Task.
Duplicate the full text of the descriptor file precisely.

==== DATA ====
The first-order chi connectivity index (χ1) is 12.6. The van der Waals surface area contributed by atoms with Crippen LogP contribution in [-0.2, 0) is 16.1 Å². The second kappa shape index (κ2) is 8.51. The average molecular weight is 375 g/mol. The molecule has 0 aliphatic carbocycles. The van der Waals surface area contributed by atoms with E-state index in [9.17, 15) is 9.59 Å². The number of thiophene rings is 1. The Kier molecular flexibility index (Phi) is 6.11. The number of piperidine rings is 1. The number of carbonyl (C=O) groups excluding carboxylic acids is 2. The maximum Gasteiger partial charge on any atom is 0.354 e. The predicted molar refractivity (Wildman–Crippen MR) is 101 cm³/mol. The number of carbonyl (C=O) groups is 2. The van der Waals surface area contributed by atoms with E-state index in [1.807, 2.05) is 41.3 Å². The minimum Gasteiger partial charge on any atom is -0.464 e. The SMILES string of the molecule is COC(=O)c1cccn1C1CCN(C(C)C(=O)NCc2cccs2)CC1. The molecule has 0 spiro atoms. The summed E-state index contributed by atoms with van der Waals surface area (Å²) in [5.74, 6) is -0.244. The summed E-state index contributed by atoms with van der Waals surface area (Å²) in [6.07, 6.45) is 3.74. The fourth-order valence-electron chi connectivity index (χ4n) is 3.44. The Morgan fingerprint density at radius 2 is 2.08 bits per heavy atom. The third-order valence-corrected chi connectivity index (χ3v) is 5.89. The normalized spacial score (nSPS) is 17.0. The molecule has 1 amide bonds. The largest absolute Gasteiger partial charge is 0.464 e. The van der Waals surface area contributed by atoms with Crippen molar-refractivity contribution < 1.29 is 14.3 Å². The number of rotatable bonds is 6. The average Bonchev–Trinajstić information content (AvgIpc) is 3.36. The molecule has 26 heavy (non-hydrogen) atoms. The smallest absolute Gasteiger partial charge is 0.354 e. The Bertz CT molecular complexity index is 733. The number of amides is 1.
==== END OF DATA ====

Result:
The first-order chi connectivity index (χ1) is 12.6. The van der Waals surface area contributed by atoms with Crippen LogP contribution in [-0.2, 0) is 16.1 Å². The second kappa shape index (κ2) is 8.51. The average molecular weight is 375 g/mol. The molecule has 0 aliphatic carbocycles. The van der Waals surface area contributed by atoms with E-state index in [9.17, 15) is 9.59 Å². The number of thiophene rings is 1. The Kier molecular flexibility index (Phi) is 6.11. The number of piperidine rings is 1. The number of carbonyl (C=O) groups excluding carboxylic acids is 2. The maximum Gasteiger partial charge on any atom is 0.354 e. The predicted molar refractivity (Wildman–Crippen MR) is 101 cm³/mol. The number of carbonyl (C=O) groups is 2. The van der Waals surface area contributed by atoms with E-state index in [1.807, 2.05) is 41.3 Å². The minimum Gasteiger partial charge on any atom is -0.464 e. The SMILES string of the molecule is COC(=O)c1cccn1C1CCN(C(C)C(=O)NCc2cccs2)CC1. The molecule has 0 spiro atoms. The summed E-state index contributed by atoms with van der Waals surface area (Å²) in [5.74, 6) is -0.244. The summed E-state index contributed by atoms with van der Waals surface area (Å²) in [6.07, 6.45) is 3.74. The fourth-order valence-electron chi connectivity index (χ4n) is 3.44. The Morgan fingerprint density at radius 2 is 2.08 bits per heavy atom. The third-order valence-corrected chi connectivity index (χ3v) is 5.89. The normalized spacial score (nSPS) is 17.0. The molecule has 1 amide bonds. The largest absolute Gasteiger partial charge is 0.464 e. The van der Waals surface area contributed by atoms with Crippen molar-refractivity contribution < 1.29 is 14.3 Å². The number of rotatable bonds is 6. The average Bonchev–Trinajstić information content (AvgIpc) is 3.36. The molecule has 26 heavy (non-hydrogen) atoms. The smallest absolute Gasteiger partial charge is 0.354 e. The Bertz CT molecular complexity index is 733. The number of amides is 1.